Hey guys! Oopsie, so I’m even further behind than I was before… these weekends just keep tripping me up somehow – but no worries, we’ve still got plenty of time left this month; and I am determined to get through the alphabet! So while I’d prefer to not be posting in May, if I am, oh well. We’ll just see how long this series will take.
Anyway, we’ve just managed to reach the letter I, so today I’m going to tell you a little about the language Inuinnaqtun.
Inuinnaqtun is an indigenous Inuit language spoken in Nunavut and the Northwest Territories of Canada by approximately 410 people (Statistics Canada, 2011). It is arguable whether Inuinnaqtun should be considered its own language or a dialect of Inuktitut; however, the Official Languages Act for Nunavut recognises Inuinnaqtun as an official language within its territory (Office of the Languages Commissioner of Nunavut, n.d.) and it is therefore treated as such.
Due to the low number of speakers, as well as the spread of English and French in the areas where Inuinnaqtun is spoken, the language is classified as being definitely endangered (Moseley, 2010), but there appear to be significant efforts being made to revitalise it. There are programmes being offered at Nunavut Arctic College to promote the language and to teach language revitalisation, so that these efforts spread (LeTourneau, 2015). Between these efforts and the official recognition of the language, it seems likely that there will be some positive impact, but it is difficult to tell right now whether Inuinnaqtun will survive in the long term.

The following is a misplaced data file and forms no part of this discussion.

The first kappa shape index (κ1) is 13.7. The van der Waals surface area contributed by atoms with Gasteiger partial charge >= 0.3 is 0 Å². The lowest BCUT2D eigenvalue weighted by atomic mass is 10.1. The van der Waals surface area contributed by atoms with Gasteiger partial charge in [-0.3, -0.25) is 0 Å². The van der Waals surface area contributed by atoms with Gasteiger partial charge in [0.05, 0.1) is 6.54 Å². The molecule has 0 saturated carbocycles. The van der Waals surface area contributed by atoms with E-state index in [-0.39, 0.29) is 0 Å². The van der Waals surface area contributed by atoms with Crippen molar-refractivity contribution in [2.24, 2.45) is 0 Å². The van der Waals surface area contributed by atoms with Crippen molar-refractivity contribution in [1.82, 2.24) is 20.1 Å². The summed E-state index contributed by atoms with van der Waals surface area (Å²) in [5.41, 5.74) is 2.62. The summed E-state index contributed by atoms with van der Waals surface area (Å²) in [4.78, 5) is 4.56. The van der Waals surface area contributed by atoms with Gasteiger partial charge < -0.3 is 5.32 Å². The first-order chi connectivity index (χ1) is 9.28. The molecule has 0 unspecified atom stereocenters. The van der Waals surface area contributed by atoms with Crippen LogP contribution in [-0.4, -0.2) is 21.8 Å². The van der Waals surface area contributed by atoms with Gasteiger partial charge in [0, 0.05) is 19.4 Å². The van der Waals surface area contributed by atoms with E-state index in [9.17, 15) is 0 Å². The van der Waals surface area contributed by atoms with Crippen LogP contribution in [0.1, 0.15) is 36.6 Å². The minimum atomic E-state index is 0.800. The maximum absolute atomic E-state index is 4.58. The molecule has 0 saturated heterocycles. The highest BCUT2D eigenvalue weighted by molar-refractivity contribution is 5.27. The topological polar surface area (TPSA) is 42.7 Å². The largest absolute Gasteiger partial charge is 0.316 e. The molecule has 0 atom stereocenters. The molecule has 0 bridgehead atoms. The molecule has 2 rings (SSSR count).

LeTourneau, M., 2015. Waking a sleeping language [online]. Northern News Services Online, 13th April. Available from: http://www.nnsl.com/frames/newspapers/2015-04/apr13_15lan.html. [Accessed 17 April 2016].
Moseley, C., ed., 2010. Atlas of the World’s Languages in Danger. Paris: UNESCO Publishing. Online version: http://www.unesco.org/culture/en/endangeredlanguages/atlas.
Office of the Languages Commissioner of Nunavut, n.d. Nunavut’s Official Languages. Available from: http://langcom.nu.ca/nunavuts-official-languages/. [Accessed 17 April 2016].
Statistics Canada, 2011. 2011 Census of Canada: Topic-based tabulations | Mother Tongue. Available from: http://www12.statcan.gc.ca/census-recensement/2011/dp-pd/tbt-tt/Rp-eng.cfm?LANG=E&APATH=3&DETAIL=0&DIM=0&FL=A&FREE=0&GC=0&GID=0&GK=0&GRP=1&PID=103267&PRID=0&PTYPE=101955&S=0&SHOWALL=0&SUB=0&Temporal=2011&THEME=90&VID=0&VNAMEE=&VNAMEF=. [Accessed 17 April 2016].
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